Weaponizing anger is a dangerous game. Bernie Sanders tried it in the last Presidential election and so did Donald Trump. Trump did it better and he remains a beacon for those who feel disenfranchised. What both candidates did was tap into the residue loathing still with us from the 2008 financial debacle, a time when Wall Street won and homeowners lost.
Eight years later, people remember that no one from high finance went to jail after the crisis; that TARP money, dedicated to save America’s banking system, became generous bonuses to Wall Street perpetrators or golden parachutes for those who chose to retire. They remember that countless innocent people lost their homes, their jobs and/or went bankrupt. Some of them are beginning to see the last budget cuts continue to reward the elites.
From Occupy Wall Street to the Tea Party, ordinary citizen agree they paid too high a price to drag the country out of its financial crisis while the wealthy paid too little. They applaud a slogan like “Make America great again,” not because they admire Trump, but because they believe the country is lost.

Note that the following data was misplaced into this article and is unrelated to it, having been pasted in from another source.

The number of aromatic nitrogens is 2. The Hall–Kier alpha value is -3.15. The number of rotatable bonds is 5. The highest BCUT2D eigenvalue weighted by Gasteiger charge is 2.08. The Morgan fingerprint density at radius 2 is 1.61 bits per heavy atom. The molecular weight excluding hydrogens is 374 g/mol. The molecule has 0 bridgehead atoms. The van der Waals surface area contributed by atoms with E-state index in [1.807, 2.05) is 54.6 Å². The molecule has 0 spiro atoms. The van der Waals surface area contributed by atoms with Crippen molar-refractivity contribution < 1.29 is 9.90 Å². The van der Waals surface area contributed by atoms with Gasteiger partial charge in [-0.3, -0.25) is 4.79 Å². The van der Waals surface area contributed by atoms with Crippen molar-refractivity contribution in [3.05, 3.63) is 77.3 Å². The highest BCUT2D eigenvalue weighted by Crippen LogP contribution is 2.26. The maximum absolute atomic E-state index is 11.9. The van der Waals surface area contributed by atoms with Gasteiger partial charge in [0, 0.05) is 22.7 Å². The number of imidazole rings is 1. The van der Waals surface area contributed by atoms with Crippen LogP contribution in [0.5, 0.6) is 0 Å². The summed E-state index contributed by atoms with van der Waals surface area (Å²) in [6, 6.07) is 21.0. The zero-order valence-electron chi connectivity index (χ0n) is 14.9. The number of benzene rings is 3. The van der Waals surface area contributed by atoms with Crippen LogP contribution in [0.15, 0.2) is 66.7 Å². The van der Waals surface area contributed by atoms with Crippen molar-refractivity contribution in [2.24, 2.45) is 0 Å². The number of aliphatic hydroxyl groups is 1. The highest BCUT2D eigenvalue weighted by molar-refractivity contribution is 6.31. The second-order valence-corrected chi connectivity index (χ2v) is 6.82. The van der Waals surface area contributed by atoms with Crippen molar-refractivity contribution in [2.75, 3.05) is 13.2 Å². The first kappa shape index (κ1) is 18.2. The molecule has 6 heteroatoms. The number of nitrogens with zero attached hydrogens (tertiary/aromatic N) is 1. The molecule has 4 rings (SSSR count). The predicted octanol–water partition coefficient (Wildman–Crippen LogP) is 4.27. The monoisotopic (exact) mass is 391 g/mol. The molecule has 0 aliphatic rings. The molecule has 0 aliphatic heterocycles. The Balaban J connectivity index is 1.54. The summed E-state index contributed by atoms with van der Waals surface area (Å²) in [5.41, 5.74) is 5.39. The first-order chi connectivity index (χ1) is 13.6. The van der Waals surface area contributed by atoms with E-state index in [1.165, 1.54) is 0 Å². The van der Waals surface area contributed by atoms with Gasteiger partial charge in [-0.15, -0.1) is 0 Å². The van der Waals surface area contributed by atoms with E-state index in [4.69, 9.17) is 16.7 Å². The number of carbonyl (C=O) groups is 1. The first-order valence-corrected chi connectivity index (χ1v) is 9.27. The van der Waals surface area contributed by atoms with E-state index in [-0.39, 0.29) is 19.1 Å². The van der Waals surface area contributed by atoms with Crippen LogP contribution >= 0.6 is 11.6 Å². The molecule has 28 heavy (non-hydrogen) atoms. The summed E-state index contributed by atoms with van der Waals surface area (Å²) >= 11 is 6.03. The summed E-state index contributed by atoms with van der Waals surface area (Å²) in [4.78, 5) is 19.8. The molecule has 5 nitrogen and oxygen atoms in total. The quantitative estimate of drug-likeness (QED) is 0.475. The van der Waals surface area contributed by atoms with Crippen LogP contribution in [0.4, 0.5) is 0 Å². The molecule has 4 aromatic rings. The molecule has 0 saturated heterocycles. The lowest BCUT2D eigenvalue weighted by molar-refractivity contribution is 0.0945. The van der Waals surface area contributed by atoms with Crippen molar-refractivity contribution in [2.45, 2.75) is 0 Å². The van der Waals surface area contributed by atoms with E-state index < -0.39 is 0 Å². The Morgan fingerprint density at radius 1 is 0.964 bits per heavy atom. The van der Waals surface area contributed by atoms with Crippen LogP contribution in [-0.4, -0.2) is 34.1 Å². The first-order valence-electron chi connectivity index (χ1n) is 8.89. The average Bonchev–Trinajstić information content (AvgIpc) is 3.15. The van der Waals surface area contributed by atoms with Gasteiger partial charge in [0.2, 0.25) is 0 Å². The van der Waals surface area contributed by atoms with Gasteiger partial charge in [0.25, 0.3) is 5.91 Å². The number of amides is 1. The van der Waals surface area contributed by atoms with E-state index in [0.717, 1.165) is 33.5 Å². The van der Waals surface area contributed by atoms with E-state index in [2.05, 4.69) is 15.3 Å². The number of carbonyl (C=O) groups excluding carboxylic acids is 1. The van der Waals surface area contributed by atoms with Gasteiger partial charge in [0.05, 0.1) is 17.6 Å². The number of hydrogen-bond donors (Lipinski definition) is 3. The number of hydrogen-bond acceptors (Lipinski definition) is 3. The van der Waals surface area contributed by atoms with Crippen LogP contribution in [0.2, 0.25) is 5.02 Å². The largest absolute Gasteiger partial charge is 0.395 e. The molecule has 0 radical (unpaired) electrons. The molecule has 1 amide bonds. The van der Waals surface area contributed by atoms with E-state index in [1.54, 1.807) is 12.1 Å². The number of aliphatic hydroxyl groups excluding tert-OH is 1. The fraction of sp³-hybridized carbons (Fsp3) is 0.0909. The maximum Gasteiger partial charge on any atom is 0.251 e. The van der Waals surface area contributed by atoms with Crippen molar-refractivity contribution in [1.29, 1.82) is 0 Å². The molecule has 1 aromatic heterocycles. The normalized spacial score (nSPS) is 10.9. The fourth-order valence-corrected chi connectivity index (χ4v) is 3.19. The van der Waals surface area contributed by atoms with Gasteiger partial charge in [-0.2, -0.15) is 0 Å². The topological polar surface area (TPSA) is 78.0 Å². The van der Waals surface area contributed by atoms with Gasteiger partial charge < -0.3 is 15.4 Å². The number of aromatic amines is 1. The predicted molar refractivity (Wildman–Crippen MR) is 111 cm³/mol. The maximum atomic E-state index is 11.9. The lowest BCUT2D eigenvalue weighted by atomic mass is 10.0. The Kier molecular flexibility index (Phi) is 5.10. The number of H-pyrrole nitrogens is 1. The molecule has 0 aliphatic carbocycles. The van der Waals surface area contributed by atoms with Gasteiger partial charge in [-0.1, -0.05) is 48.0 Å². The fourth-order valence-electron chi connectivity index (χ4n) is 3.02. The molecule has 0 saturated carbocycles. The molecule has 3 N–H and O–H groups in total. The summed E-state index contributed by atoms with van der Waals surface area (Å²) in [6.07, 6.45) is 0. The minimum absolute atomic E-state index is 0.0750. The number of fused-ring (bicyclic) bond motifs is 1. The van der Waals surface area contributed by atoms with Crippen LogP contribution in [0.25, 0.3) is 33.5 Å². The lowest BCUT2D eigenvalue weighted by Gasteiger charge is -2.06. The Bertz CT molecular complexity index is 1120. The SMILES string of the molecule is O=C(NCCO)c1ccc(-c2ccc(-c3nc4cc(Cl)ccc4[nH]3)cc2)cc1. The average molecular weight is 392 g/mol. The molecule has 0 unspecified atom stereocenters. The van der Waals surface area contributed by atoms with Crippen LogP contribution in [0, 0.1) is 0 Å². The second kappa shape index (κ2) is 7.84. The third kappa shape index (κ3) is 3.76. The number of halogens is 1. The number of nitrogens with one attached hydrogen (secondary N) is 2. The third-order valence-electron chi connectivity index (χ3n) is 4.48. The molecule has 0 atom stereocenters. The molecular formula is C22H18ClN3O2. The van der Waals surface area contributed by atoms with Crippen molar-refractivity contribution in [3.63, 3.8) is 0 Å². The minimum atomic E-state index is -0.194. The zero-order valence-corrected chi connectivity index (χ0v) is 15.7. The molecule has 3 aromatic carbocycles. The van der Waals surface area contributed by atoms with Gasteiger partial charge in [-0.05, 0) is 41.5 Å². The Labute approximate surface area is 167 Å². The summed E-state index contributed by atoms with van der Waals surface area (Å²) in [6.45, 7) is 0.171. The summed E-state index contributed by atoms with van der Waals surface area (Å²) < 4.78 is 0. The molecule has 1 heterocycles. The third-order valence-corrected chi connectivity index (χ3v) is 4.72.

Upcoming political aspirants should be wary of fanning the flames of discontent, however. Anger never satisfies anger. It tears things further apart. If we want to heal this nation, we need leaders with new ideas, not pie-in-the-sky promises. Before we talk of a college education for everyone, let us talk of a universal living wage, a universal health plan and a way to redistribute the nation’s wealth.
For a start, we can begin by giving serious thought to Elizabeth Warren’s Accountable Capitalism Act. She is right. If corporations can claim the rights of personhood, they must accept the moral obligations that pertain. Let us have more new ideas. Not empty promises and old anger.